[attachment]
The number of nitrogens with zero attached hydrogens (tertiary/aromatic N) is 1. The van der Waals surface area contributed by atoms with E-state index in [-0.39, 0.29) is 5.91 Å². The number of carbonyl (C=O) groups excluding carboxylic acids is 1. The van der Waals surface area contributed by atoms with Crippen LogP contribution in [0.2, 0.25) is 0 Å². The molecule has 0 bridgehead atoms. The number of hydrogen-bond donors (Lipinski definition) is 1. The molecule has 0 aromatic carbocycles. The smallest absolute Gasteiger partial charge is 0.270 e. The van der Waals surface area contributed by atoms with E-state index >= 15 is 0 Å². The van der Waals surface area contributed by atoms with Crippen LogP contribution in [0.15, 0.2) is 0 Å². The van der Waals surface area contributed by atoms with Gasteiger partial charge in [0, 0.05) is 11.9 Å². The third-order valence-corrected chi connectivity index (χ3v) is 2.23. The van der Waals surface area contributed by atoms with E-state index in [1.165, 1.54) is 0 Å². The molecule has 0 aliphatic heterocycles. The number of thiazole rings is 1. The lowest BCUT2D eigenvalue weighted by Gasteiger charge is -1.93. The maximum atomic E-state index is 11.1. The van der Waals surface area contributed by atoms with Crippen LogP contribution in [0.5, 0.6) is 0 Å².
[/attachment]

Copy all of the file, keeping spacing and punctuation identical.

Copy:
The number of nitrogens with zero attached hydrogens (tertiary/aromatic N) is 1. The van der Waals surface area contributed by atoms with E-state index in [-0.39, 0.29) is 5.91 Å². The number of carbonyl (C=O) groups excluding carboxylic acids is 1. The van der Waals surface area contributed by atoms with Crippen LogP contribution in [0.2, 0.25) is 0 Å². The molecule has 0 bridgehead atoms. The number of hydrogen-bond donors (Lipinski definition) is 1. The molecule has 0 aromatic carbocycles. The smallest absolute Gasteiger partial charge is 0.270 e. The van der Waals surface area contributed by atoms with E-state index >= 15 is 0 Å². The van der Waals surface area contributed by atoms with Crippen LogP contribution in [0.15, 0.2) is 0 Å². The van der Waals surface area contributed by atoms with Gasteiger partial charge in [0, 0.05) is 11.9 Å². The third-order valence-corrected chi connectivity index (χ3v) is 2.23. The van der Waals surface area contributed by atoms with E-state index in [1.165, 1.54) is 0 Å². The molecule has 0 aliphatic heterocycles. The number of thiazole rings is 1. The lowest BCUT2D eigenvalue weighted by Gasteiger charge is -1.93. The maximum atomic E-state index is 11.1. The van der Waals surface area contributed by atoms with Crippen LogP contribution in [0.5, 0.6) is 0 Å².